Assessment of follicular fluid leptin levels and insulin resistance as outcome predictors in women undergoing in vitro fertilization intracytoplasmic sperm injection

Capsule:
High follicular fluid leptin levels were associated with a lower probability of live birth in women undergoing in vitro fertilization–intracytoplasmic sperm injection. Serum progesterone, follicle number, and leptin levels seem to predict IVF outcome.

Authors:
David Llaneza-Suarez, Ph.D., Placido Llaneza, M.D., Celestino Gonzalez, Ph.D., M.D., Pedro De-la-Fuente, M.D., Carlos Garcia-Ochoa, M.D., Pablo Garrido, Ph.D., Vanesa Castañon, Ph.D., Faustino Perez-Lopez, Ph.D., M.D.

Volume 102, Issue 6, Pages 1619-1625

Abstract:

Objective:
To analyze follicular fluid leptin (FFL) levels, abdominal obesity, and insulin resistance as predictors of in vitro fertilization (IVF)–intracytoplasmic sperm injection (ICSI) outcome.

Design:
Observational study.

Setting:
Academic medical center.

Patient(s):
A sample of 130 infertile women aged 26–40 years without polycystic ovary syndrome.

Intervention(s):
Measurement of FFL levels in controlled ovarian hyperstimulation cycles with an antagonist and agonist protocol for IVF-ICSI.

Main Outcome Measure(s):
Live birth rate.

Result(s):
Mean FFL values were significantly higher in pregnancies not ending in a live birth, even after adjustment for waist circumference and insulin resistance. A multivariable model obtained with the use of logistic binary regression analysis showed that waist circumference and insulin resistance had no influence over IVF-ICSI outcomes, but a higher number of follicles, lower serum progesterone levels on the day before α-hCG administration, and lower FFL concentrations were significantly associated with a higher probability of having a live birth. The multivariate model reached a sensitivity of 87% and a specificity of 71% for predicting the possibility of pregnancy ending in a live birth.

Conclusion(s):
High FFL levels were associated with abdominal obesity, insulin resistance, and a lower live birth rate after IVF-ICSI. Further investigations are warranted to define the precise roles of leptin, obesity, and insulin resistance on IVF-ICSI outcomes.

  • Shvetha Zarek

    Thank you for an interesting research question given the increasing interest in the role of leptin and fertility! This was an observational study of infertile women without PCOS (n=130) who underwent ICSI cycles with antagonist or agonist controlled ovarian stimulation protocols. Of the 130 women, 11 were obese, 37 were overweight and 82 had a normal BMI. 48 (36.9%) had abdominal obesity and 30 women (23.1%) were diagnosed with insulin resistance. Leptin levels were assessed from follicular fluid (FFL) collected from the first follicle at the time of oocyte retrieval via ELISA. Fasting serum was obtained to measure glucose and insulin levels and anthropometric measurements to assess waist circumference etc. Day 2 or 3 embryos were utilized for embryo transfer. The primary outcome was live birth. The authors performed a sample size calculation stating a sample size of greater than 22 patients would provide 90% power for a two sided alpha level of 0.05 assuming a mean leptin level of 16.4 ng/ml.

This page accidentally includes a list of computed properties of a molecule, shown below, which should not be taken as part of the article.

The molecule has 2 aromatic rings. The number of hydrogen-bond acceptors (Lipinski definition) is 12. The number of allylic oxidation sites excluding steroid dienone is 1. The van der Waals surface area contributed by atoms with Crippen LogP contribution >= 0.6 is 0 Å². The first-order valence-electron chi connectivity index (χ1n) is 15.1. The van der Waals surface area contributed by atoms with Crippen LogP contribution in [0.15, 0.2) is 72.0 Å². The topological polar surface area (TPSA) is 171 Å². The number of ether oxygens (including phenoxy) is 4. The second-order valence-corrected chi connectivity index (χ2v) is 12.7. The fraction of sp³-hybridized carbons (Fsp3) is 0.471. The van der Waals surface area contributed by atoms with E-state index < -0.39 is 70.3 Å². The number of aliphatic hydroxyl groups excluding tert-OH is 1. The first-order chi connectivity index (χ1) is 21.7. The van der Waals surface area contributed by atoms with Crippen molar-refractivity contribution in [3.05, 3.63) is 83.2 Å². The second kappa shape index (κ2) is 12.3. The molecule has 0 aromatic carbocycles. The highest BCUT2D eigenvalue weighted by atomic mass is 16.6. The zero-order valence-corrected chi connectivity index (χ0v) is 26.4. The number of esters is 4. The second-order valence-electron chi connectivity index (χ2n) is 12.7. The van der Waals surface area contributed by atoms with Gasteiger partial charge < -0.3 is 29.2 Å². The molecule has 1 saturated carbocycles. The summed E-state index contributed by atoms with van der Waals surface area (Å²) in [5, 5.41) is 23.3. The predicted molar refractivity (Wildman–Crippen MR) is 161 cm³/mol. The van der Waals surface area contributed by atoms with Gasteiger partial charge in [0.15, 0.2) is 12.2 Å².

FFL were significantly higher in women with abdominal obesity and insulin resistance (P <.001). Mean FFL were lower in women with a live birth (11.5 ± 4.6 ng/ml) compared with women did not achieve pregnancy or did not have a live birth (16.8 ± 6.2 ng/ml). Multivariable regression modeling demonstrated that a higher rate of live birth was associated with lower FFL but not waist circumference, HOMA IR, and estradiol levels.
    It would be useful if the authors could comment on the following: Were there any criteria for patient selection? Was the analysis restricted to first cycle of ART? Was the measurement of serum leptin levels considered? The overall live birth rate of 17.6% seems lower than average, do the authors have any comments on how this may affect the results? In the multivariable modeling, there is no mention of covariate adjustments (age, male infertility, number of embryos transferred, endometrial thickness, etc)
    This is a very interesting study that demonstrates that higher follicular leptin levels have a negative impact on live birth. Thank you the authors!

    • David Llaneza-Suarez

      Thank you very much for your comments.
      In our study, apart from the PCOS exclusion, other criteria selection was: women between 18 and 40 years old without oncology pathology or any other medical contraindication for fertility treatment or pregnancy. Not all women were in their first cycle and, as we stated at the end of the first paragraph in the Material and Methods section, women were studied during their first (37.1%), second (41.4%) or third cycle (21.4%).

      Unfortunately we have not evaluated serum leptin due to the objective of the study was to analyze follicular fluid leptin (FFL) levels, abdominal obesity, and insulin resistance as predictors of in vitro fertilization (IVF)–intracytoplasmic sperm injection (ICSI) outcome.

      As you comment, the overall live rate of 17.6% was lower than literature usually referenced. However, according to the Spanish Fertility Society data, during 2012 year (https://www.registrosef.com/public/docs/sef2012_IAFIV.pdf)
      a total of 31676 cycles of IVF-ICSI were reported with a total of 5064 deliveries and 6103 live birth (due to multiple pregnancies). This data is very similar to our rate, especially if it is considered the low rate of multiple pregnancy in our sample. Lastly, in the multivariable model analysis adjusting for the age, BMI and transfered embryos were made.

      • Shvetha Zarek

        Thank you very much for your comments and information. They were very helpful in clarifying the analysis. This is a very interesting study. Thank you!

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